The Ocean Waif (as part of “The Ocean Waif plus 49-17″) (a J!-ENT DVD Review)
September 1, 2010 by Dennis Amith
KINO International celebrates the careers of filmmaking pioneer (and the first female director) Alice Guy-Blaché with her 1916 film “The Ocean Waif” and director Ruth Ann Baldwin with her 1917 film “49-17”). Unfortunately, the surviving print of “The Ocean Waif” has a good amount of nitrate damage and many missing scenes from the film but you can still follow and enjoy the film from beginning to end.
Images courtesy of © 2008 Kino International Corp. All Rights Reserved.
TITLE: The Ocean Waif (as part of “The Ocean Waif plus 49-17”)
YEAR OF FILM: 1916
DURATION: 41 minutes
DVD INFORMATION: Color Tinted
RATED: Not Rated
COMPANY: KINO International
Released Dated: 2008
Directed by Alice Guy
Story by Frederick Chapin
Produced by Herbert Blache
Cinematography by John G. Haas
Carlyle Blackwell as Ronald Roberts
Doris Kenyon as Millie Jessup, The Ocean Waif
Edgar Norton as Hawkins the Valet
Fraunie Fraunholz as Sem
William Morris as Hy Jessup, Millie’s Foster Father
August Burmeister as Ruth’s Mother
Lyn Donelson as Ruth Hart
The mid-1910s was a virtual golden age for women directors, with over a dozen women working behind the camera. Alice Guy-Blaché was coming to the end of her 20+ years as a film pioneer while Ruth Ann Baldwin was at the beginning of her all-too-brief career as writer/director. THE OCEAN WAIF and 49-17 are both feminist parodies hidden under a veneer of propriety, featuring “pure young women” who are menaced by evil men and saved by good ones.
Alice Guy-Blaché (French, 1873-1968), the world’s first woman film director, made films for Gaumont in Paris (1896-1907), then had her own studio, the Solax Company, in Fort Lee, New Jersey (1910-1914). After Solax ceased production, she became a director for hire and went to work for The International Film Service, owned by William Randolph Hearst. The plot of THE OCEAN WAIF adheres closely to the Hearst agenda: a romantic story, plenty of pathos but no brutality, a likable hero and an innocent young woman, and a suspenseful plot with a dramatic and happy ending (“the Mary Pickford school of narrative”). Guy-Blaché‘s parody of the Pygmalion-type love story gives equal screen time to each lover’s point of view, but also skewers conventional class tropes. Doris Kenyon stars in the title role of an abused young woman who finds safety and eventually love in the arms of a famous novelist.
Ruth Ann Baldwin was a journalist who joined Universal as a screenwriter in 1913. She wrote for the serial The Black Box in 1915, did a stint as an editor, and was tapped by the studio to direct. 49-17 is a charming and suspenseful western parody about a millionaire who hires a Wild West theatrical troupe to relive his past as a miner forty niner. Every sacred western cow is turned on its ear: the patriarchal representative of the law, the Young Man, the Gambler, the saloon brawl, and the Woman. Jean Hersholt gives a powerful performance early in his notable career as the taciturn desperado. Despite the success of 49-17, Baldwin’s career as director was over by 1920.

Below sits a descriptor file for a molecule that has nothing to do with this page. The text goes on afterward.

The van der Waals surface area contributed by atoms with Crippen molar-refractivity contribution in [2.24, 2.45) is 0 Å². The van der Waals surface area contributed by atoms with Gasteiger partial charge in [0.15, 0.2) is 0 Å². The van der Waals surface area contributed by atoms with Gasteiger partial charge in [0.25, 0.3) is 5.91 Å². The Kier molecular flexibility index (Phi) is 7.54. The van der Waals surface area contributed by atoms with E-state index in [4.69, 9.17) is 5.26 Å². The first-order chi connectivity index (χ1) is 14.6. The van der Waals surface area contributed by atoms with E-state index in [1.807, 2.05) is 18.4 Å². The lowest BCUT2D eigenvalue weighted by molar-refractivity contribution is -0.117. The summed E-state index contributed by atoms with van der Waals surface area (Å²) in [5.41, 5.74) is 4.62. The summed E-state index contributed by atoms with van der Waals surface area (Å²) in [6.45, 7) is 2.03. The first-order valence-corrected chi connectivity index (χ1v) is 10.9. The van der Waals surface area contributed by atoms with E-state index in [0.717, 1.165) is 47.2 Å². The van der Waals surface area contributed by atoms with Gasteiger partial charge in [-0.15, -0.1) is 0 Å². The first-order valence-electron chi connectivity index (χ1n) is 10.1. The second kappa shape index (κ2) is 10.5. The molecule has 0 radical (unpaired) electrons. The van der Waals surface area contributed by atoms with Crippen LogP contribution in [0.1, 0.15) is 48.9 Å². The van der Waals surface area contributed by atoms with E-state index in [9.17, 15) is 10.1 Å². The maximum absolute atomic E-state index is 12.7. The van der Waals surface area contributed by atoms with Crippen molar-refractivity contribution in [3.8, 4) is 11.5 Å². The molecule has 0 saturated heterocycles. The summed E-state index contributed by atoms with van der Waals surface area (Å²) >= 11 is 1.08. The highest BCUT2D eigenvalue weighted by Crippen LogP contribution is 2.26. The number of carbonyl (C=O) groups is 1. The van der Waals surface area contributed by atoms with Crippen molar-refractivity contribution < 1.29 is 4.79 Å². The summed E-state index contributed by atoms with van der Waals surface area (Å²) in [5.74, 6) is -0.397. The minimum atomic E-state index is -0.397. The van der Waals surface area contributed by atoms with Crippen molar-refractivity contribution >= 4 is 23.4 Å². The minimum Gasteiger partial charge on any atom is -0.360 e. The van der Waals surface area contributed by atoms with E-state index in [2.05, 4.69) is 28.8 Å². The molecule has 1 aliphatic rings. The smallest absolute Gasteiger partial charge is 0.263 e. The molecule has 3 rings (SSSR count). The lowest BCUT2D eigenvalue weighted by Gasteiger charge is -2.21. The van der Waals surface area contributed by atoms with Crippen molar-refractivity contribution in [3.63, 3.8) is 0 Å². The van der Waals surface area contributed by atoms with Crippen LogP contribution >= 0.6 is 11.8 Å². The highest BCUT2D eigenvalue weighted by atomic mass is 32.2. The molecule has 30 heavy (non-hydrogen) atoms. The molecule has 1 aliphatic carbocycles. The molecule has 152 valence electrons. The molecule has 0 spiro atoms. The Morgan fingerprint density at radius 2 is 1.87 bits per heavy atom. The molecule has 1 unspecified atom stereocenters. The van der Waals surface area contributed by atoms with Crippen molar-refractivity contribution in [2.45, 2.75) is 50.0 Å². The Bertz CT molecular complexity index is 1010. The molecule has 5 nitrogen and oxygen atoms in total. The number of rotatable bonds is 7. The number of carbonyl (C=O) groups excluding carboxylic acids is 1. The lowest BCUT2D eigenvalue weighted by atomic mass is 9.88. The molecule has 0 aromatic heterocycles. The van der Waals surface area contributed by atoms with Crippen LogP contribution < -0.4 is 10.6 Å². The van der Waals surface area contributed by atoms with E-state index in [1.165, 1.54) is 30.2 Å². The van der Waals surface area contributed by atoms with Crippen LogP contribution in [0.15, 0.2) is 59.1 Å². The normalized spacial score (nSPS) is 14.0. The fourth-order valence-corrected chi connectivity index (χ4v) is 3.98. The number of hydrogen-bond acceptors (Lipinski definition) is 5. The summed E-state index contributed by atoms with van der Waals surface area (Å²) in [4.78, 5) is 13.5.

For any film historian or anyone interested in the earlier years of filmmaking, the name Alice Guy-Blaché is well-known because not only was she the first female film director, she was also one of the first directors of fiction film and a French pioneer filmmaker known for her work at the Gaumont Film Company (the oldest film company in the world) and for creating the Solax Company, the largest film company via pre-Hollywood and like most film studios at the time, were located in Fort Lee, New Jersey (the original film capital in the U.S.).
While Alice Guy-Blaché had begun making short films in the 1890’s, she began making films in America through her company (formed with her then husband Herbert Blaché) and together they made several films until the film industry relocated to the much cheaper city Hollywood, California. The last film that Solax Company produced was the 1916 film “The Ocean Waif” starring actor Carlyle Blackwell and actress Doris Kenyon.
As part of KINO’s tribute to celebrate the “First Ladies – Early Women Filmmakers), KINO International has released “The Ocean Waif” along with the 1917 silent film “49-17” (written and directed by Ruth Ann Baldwin).
The film revolves around a woman named Millie Jessup (played by Doris Kenyon), she was found on the ocean as a baby and raised by Hy Jessup (played by William Morris) and has been her foster father. Unfortunately, Hy has abused Millie and a her friend Sem (played by Fraunie Fraunholz) who has liked her, ends up defending her one day as she was about to receive a beating from Hy.
Millie ends up escaping and going to an old home that has not been occupied for years and in the home, she seeks shelter.
Meanwhile, writer Ronald Roberts (played by Carlyle Blackwell) and his valet, Hawkins (played by Edgar Norton) has gotten the permission to stay at the home, so he can focus writing on his book. But while staying at the home, Hawkins hears stories that the home is haunted by a female ghost.
As strange things start happening in the home, Hawkins blames it on the ghost, something which Ronald doesn’t believe in. And sure enough, he finds a sleeping Millie in the attic. He immediately starts teasing her but after learning of her situation of being an ocean waif escaping from her foster father, Ronald agrees to give her a temporary place to stay, while she help him with details for writing a book that revolves around an “ocean waif”.